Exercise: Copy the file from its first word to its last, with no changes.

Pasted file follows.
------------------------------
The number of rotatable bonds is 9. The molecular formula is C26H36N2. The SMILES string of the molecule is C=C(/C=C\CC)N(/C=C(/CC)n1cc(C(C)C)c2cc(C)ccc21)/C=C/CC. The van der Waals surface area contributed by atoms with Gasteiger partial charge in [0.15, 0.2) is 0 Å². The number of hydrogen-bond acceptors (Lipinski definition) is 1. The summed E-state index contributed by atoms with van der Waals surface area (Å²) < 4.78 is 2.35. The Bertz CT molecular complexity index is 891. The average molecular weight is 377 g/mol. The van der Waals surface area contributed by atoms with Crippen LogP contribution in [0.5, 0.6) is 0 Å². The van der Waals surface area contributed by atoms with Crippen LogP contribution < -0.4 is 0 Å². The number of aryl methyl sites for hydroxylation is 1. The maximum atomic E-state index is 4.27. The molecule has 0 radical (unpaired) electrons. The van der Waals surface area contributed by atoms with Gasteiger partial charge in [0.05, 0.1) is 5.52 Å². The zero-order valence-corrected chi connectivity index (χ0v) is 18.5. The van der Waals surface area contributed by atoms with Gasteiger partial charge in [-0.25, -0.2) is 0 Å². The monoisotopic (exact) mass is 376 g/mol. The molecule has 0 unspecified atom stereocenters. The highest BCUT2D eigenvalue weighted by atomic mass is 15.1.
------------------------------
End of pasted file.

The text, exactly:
The number of rotatable bonds is 9. The molecular formula is C26H36N2. The SMILES string of the molecule is C=C(/C=C\CC)N(/C=C(/CC)n1cc(C(C)C)c2cc(C)ccc21)/C=C/CC. The van der Waals surface area contributed by atoms with Gasteiger partial charge in [0.15, 0.2) is 0 Å². The number of hydrogen-bond acceptors (Lipinski definition) is 1. The summed E-state index contributed by atoms with van der Waals surface area (Å²) < 4.78 is 2.35. The Bertz CT molecular complexity index is 891. The average molecular weight is 377 g/mol. The van der Waals surface area contributed by atoms with Crippen LogP contribution in [0.5, 0.6) is 0 Å². The van der Waals surface area contributed by atoms with Crippen LogP contribution < -0.4 is 0 Å². The number of aryl methyl sites for hydroxylation is 1. The maximum atomic E-state index is 4.27. The molecule has 0 radical (unpaired) electrons. The van der Waals surface area contributed by atoms with Gasteiger partial charge in [0.05, 0.1) is 5.52 Å². The zero-order valence-corrected chi connectivity index (χ0v) is 18.5. The van der Waals surface area contributed by atoms with Gasteiger partial charge in [-0.25, -0.2) is 0 Å². The monoisotopic (exact) mass is 376 g/mol. The molecule has 0 unspecified atom stereocenters. The highest BCUT2D eigenvalue weighted by atomic mass is 15.1.